Case 1. Assume that $max\{d({x}_{n1},{x}_{n}),d({x}_{n},{x}_{n1}),d({x}_{n+1},{x}_{n})\}=d({x}_{n+1},{x}_{n})$. Since $d({x}_{n+1},{x}_{n})>0$ we get
a contradiction.
Case 2. Suppose that $max\{d({x}_{n1},{x}_{n}),d({x}_{n},{x}_{n1}),d({x}_{n+1},{x}_{n})\}=d({x}_{n1},{x}_{n})$. Since $\psi \in \mathrm{\Psi}$, from (2.34) we find that
for all $n\ge 1$. Inductively, we get
By using the triangular inequality and taking (2.38) into consideration, for all $k\ge 1$, we get
Case 3. Assume that $max\{d({x}_{n1},{x}_{n}),d({x}_{n},{x}_{n1}),d({x}_{n+1},{x}_{n})\}=d({x}_{n},{x}_{n1})$. Regarding $\psi \in \mathrm{\Psi}$ and (2.35), we obtain
for all $n\ge 1$. From (2.18) and (2.23), for all $n\ge 1$, we derive
where
Since ψ is a nondecreasing function, (2.24) implies that
for all $n\ge 1$.
We shall examine two cases. Suppose that $d({x}_{n},{x}_{n1})>d({x}_{n1},{x}_{n2})$. Since $d({x}_{n},{x}_{n1})>0$, we obtain
a contradiction. Therefore, we find that $max\{d({x}_{n1},{x}_{n2}),d({x}_{n},{x}_{n1})\}=d({x}_{n1},{x}_{n2})$. Since $\psi \in \mathrm{\Psi}$, (2.43) yields
for all $n\ge 1$. Recursively, we derive
If we combine the inequalities (2.40) with (2.46), we derive
Together with (2.47) and the triangular inequality, for all $k\ge 1$, we get
Therefore, by (2.39) and (2.48), we conclude that $\{{x}_{n}\}$ is a rightCauchy sequence in $(X,d)$.
From Remark 7, $\{{x}_{n}\}$ is a Cauchy sequence in complete quasimetric space $(X,d)$. This implies that there exists $u\in X$ such that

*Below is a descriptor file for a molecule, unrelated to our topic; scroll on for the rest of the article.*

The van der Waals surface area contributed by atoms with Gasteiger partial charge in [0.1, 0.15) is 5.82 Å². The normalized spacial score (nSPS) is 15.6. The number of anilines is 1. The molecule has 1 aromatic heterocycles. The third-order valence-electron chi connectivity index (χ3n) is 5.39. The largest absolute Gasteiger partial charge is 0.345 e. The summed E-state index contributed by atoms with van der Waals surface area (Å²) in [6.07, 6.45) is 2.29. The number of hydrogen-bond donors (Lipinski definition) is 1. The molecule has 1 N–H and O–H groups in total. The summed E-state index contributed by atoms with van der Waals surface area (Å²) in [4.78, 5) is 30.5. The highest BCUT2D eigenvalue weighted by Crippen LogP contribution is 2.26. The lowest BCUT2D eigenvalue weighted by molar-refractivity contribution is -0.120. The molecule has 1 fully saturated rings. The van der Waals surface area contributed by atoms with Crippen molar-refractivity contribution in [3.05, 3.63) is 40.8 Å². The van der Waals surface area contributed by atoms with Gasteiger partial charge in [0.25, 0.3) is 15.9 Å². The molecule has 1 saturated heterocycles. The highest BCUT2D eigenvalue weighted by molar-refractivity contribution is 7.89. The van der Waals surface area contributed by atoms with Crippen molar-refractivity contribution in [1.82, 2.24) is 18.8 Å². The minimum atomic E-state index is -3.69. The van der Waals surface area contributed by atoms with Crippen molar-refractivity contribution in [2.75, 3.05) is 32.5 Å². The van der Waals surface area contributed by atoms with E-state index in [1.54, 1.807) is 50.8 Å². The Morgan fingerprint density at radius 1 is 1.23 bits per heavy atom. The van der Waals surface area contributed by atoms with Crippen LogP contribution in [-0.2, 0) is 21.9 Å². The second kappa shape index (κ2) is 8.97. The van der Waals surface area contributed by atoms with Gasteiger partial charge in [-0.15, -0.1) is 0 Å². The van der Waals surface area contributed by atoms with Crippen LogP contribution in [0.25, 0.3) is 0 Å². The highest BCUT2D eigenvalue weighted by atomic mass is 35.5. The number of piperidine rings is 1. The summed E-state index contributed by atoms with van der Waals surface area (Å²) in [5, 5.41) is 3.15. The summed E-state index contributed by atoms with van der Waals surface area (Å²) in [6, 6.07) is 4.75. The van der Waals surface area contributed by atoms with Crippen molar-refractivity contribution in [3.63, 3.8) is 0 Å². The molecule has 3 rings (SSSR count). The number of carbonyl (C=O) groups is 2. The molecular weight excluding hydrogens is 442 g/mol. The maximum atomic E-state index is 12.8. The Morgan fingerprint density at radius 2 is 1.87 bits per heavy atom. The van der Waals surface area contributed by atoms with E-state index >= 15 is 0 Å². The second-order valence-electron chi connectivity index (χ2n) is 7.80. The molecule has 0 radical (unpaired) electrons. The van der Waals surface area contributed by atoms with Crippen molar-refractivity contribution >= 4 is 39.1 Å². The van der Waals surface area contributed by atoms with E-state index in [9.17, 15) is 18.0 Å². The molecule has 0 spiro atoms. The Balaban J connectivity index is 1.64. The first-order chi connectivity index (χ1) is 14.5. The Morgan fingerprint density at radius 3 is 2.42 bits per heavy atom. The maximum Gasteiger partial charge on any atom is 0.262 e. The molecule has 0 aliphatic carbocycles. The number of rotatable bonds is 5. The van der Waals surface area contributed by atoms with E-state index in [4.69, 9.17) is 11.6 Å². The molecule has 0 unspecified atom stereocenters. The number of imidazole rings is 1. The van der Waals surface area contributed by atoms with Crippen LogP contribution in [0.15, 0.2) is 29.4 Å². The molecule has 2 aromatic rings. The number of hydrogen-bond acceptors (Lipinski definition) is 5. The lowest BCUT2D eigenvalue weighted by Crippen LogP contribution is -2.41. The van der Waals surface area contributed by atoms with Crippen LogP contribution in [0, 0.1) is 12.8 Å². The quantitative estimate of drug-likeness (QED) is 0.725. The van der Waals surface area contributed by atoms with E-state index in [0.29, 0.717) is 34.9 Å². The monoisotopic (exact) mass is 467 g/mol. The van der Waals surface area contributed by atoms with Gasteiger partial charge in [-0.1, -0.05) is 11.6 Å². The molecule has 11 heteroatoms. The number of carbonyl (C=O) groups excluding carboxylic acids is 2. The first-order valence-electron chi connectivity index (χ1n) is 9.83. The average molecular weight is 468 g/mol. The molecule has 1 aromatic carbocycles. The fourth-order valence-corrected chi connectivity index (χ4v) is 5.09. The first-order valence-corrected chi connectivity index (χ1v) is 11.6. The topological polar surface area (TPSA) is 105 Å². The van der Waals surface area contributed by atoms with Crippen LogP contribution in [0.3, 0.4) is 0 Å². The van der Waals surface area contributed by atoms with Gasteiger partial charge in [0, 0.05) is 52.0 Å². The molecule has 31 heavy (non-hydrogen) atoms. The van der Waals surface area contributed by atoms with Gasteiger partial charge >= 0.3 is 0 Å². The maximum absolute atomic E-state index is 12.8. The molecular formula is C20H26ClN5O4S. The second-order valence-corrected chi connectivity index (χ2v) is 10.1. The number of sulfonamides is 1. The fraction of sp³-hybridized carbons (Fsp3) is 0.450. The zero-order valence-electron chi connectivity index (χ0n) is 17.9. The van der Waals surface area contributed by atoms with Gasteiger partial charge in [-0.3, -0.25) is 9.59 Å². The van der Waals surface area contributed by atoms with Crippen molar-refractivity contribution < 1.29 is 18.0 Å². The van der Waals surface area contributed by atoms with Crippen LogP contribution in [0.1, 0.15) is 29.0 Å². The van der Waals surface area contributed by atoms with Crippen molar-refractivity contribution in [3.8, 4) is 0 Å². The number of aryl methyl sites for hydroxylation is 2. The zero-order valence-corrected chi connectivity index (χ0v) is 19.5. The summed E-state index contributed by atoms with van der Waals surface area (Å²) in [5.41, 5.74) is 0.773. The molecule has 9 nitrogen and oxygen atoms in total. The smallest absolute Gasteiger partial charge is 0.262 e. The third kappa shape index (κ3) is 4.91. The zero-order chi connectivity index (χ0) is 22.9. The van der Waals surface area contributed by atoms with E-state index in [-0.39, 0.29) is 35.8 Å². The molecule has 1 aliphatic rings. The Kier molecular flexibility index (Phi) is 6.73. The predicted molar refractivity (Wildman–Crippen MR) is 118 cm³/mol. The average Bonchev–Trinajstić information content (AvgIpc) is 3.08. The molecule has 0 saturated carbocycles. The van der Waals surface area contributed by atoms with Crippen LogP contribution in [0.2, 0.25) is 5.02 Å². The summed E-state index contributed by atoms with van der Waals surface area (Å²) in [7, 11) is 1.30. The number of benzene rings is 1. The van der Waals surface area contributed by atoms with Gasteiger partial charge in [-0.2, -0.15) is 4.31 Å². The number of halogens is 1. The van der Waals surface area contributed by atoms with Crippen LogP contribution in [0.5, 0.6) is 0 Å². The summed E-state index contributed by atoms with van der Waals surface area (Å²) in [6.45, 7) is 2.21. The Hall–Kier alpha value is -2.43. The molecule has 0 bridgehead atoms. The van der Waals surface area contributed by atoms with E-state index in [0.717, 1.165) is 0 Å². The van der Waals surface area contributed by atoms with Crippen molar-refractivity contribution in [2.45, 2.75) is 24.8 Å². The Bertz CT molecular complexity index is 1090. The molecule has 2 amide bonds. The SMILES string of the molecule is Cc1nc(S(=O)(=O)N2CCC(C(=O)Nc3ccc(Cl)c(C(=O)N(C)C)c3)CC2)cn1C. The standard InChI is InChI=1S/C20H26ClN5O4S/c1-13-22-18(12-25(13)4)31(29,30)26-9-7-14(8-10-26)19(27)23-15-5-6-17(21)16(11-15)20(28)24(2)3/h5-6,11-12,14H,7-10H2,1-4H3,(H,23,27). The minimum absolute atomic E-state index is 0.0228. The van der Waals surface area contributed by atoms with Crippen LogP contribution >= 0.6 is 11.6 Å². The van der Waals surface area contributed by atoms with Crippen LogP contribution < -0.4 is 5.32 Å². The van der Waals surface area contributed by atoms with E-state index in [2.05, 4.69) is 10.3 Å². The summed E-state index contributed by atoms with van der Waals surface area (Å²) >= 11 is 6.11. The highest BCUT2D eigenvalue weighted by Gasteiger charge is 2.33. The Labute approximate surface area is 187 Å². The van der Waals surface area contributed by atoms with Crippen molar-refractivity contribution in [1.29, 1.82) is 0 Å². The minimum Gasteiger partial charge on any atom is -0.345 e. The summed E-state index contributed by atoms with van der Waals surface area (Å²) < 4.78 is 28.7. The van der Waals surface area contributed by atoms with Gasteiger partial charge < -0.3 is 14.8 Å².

Then, using property (d1) and the continuity of T, we obtain
and
Thus, we have
It follows from (2.49) and (2.52) that $u=Tu$, that is, u is a fixed point of T. □
Corollary 18 Let $(X,d)$ be a complete quasimetric space. Suppose that $T:X\to X$ is a generalized αψ contractive mapping of type A and satisfies:

(i)
T is α admissible;

(ii)
there exists ${x}_{0}\in X$ such that $\alpha (T{x}_{0},{x}_{0})\ge 1$ and $\alpha ({x}_{0},T{x}_{0})\ge 1$;

(iii)
T is continuous.
Then T has a fixed point.
The proof is evident due to Theorem 17. Indeed, ψ is nondecreasing and, hence,
where $M(x,y)$ and $N(x,y)$ are defined as in Definition 15 and Definition 16. The rest follows from Theorem 17.
In the following theorem we are able to remove the continuity condition for the αψ contractive mappings of type B.
Theorem 19 Let $(X,d)$ be a complete quasimetric space. Suppose that $T:X\to X$ is a generalized αψ contractive mapping of type B which satisfies:

(i)
T is α admissible;

(ii)
there exists ${x}_{0}\in X$ such that $\alpha (T{x}_{0},{x}_{0})\ge 1$;

(iii)
if $\{{x}_{n}\}$ is a sequence in X such that $\alpha ({x}_{n+1},{x}_{n})\ge 1$ for all n and ${x}_{n}\to x\in X$ as $n\to \mathrm{\infty}$, then there exists a subsequence $\{{x}_{n(k)}\}$ of $\{{x}_{n}\}$ such that $\alpha (x,{x}_{n(k)})\ge 1$ for all k.
Then T has a fixed point.
Proof Following the lines in the proof of Theorem 17, we know that the sequence $\{{x}_{n}\}$ defined by ${x}_{n+1}=T{x}_{n}$ for all $n\ge 0$, converges for some $u\in X$. From (2.23) and condition (iii), there exists a subsequence $\{{x}_{n(k)}\}$ of $\{{x}_{n}\}$ such that $\alpha (u,{x}_{n(k)})\ge 1$ for all k. Applying (2.20), for all k, we get